Most peoples' bookshelves are weighed down with self-help books. Some teach you how to lose weight. Others refocus your financial development. Still others help you with relationships. Yet others look at better habits. And others propound moral principles to guide you. What most of these books have in common is that they are usually superseded by a new and better book . . . soon after being published. How can you hope to keep up? Well, you couldn't . . . until now.
Jack Canfield and Janet Switzer have created something different in the self-help literature -- a compendium of the principles that have stood the test of time. I didn't find a single source of ideas that I like (except those that are only grounded in my religious beliefs) that wasn't included here somewhere.
The book is organized in several sections to make these references easier to follow: The Fundamental of Success (which includes principles like Take 100% Responsibility for Your Life, Be Clear Why You're Here, Decide What You Want, Believe It's Possible, Believe in Yourself, Unleash the Power of Goal-Setting, Feel the Fear and Do It Anyway, Be Willing to Pay the Price, Reject Rejection, Use Feedback to Your Advantage, Commit to Constant and Never-Ending Improvement, Practice Persistence, and Exceed Expectations); Transform Yourself for Success (which includes principles like Drop Out of the "Ain't It Awful" Club . . . and Surround Yourself with Successful People, Acknowledge Your Positive Past, Face What Isn't Working, Transform Your Inner Critic into an Inner Coach, Stay Motivated with the Masters, and Fuel Your Success with Passion and Enthusiasm); Build Your Success Team; Creative Successful Relationships; Success and Money; and Success Starts Now.
The authors also provide many free tools to help you succeed.
If the strength of this approach is that you cover the waterfront of sound principles, the weakness is that the coverage is pretty thin in places. That will be the gripe of many people against this book. But unless it was to be 2,000 pages long, that weakness is unavoidable. The suggested reading and other references in the back, however, are more than adequate to lead someone to deeper resources where they are needed.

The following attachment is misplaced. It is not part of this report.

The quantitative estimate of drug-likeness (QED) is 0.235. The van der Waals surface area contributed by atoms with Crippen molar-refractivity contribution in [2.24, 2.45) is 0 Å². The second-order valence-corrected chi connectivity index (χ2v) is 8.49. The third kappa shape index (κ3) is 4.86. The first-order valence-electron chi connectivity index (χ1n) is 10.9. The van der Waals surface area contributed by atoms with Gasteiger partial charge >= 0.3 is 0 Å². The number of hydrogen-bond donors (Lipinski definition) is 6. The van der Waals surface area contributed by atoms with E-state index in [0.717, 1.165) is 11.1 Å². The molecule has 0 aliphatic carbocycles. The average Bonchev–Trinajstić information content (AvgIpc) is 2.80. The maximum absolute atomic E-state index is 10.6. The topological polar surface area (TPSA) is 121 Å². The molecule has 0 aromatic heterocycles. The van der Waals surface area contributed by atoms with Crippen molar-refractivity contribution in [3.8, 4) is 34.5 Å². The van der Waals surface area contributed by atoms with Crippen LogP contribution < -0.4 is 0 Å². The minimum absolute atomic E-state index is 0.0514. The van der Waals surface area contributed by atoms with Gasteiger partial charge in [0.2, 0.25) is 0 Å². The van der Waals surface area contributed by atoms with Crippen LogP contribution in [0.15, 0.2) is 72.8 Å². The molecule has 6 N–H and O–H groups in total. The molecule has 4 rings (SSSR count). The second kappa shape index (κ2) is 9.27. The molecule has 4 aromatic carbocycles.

I only noticed one unmitigated weakness in the book: a preference for evolutionary change and improvement rather than encouraging readers to develop breakthrough skills as well.
To give you a sense of how valuable I found this book, I persuaded the dean of the university where I teach to let me launch a new course for self-improvement based on The Success Principles as the text. This one book will replace what many students are now acquiring through taking as many as six other courses. I see that as an important step forward for their educations . . . and yours, too, if you read and apply this book as I have been doing since I read it. I've seen immediate results . . . and believe that you will, too!
If you are a writer, you will also enjoy the many places in the book where Mr. Canfield shares lessons from his remarkable success with developing the series, Chicken Soup for the Soul.
If you have already read much of the success literature, you probably think this book isn't for you. I beg to differ. Seeing so many good ideas in one book will help you weld together good habits and actions in even more constructive ways.